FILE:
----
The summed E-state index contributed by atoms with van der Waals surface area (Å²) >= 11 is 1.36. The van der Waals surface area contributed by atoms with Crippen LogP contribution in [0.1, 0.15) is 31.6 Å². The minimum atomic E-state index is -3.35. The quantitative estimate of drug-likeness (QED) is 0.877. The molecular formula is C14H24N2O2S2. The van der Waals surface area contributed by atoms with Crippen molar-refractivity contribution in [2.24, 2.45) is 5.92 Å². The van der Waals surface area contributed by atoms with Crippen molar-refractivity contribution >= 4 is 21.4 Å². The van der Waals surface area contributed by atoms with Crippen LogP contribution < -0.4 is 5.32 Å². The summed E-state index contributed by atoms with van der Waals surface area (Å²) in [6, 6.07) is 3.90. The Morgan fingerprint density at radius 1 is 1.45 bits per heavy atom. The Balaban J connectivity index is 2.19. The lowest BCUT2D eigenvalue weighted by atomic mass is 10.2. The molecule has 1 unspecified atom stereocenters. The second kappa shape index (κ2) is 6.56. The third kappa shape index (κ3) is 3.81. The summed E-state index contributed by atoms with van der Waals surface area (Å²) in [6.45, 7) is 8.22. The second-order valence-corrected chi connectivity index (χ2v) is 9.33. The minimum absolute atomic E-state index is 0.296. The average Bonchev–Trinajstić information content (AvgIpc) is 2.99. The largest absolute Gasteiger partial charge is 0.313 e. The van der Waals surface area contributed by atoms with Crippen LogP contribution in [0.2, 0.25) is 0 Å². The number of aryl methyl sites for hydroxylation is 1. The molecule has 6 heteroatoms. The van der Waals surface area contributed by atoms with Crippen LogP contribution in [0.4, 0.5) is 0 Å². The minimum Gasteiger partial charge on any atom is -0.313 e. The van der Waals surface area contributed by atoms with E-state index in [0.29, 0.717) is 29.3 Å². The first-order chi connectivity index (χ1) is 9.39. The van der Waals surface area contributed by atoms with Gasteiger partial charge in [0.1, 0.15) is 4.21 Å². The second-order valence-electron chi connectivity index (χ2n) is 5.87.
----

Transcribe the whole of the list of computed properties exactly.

The summed E-state index contributed by atoms with van der Waals surface area (Å²) >= 11 is 1.36. The van der Waals surface area contributed by atoms with Crippen LogP contribution in [0.1, 0.15) is 31.6 Å². The minimum atomic E-state index is -3.35. The quantitative estimate of drug-likeness (QED) is 0.877. The molecular formula is C14H24N2O2S2. The van der Waals surface area contributed by atoms with Crippen molar-refractivity contribution in [2.24, 2.45) is 5.92 Å². The van der Waals surface area contributed by atoms with Crippen molar-refractivity contribution >= 4 is 21.4 Å². The van der Waals surface area contributed by atoms with Crippen LogP contribution < -0.4 is 5.32 Å². The summed E-state index contributed by atoms with van der Waals surface area (Å²) in [6, 6.07) is 3.90. The Morgan fingerprint density at radius 1 is 1.45 bits per heavy atom. The Balaban J connectivity index is 2.19. The lowest BCUT2D eigenvalue weighted by atomic mass is 10.2. The molecule has 1 unspecified atom stereocenters. The second kappa shape index (κ2) is 6.56. The third kappa shape index (κ3) is 3.81. The summed E-state index contributed by atoms with van der Waals surface area (Å²) in [6.45, 7) is 8.22. The second-order valence-corrected chi connectivity index (χ2v) is 9.33. The minimum absolute atomic E-state index is 0.296. The average Bonchev–Trinajstić information content (AvgIpc) is 2.99. The largest absolute Gasteiger partial charge is 0.313 e. The van der Waals surface area contributed by atoms with Crippen LogP contribution in [0.2, 0.25) is 0 Å². The number of aryl methyl sites for hydroxylation is 1. The molecule has 6 heteroatoms. The van der Waals surface area contributed by atoms with Crippen LogP contribution in [0.4, 0.5) is 0 Å². The minimum Gasteiger partial charge on any atom is -0.313 e. The van der Waals surface area contributed by atoms with E-state index in [0.29, 0.717) is 29.3 Å². The first-order chi connectivity index (χ1) is 9.39. The van der Waals surface area contributed by atoms with Gasteiger partial charge in [0.1, 0.15) is 4.21 Å². The second-order valence-electron chi connectivity index (χ2n) is 5.87.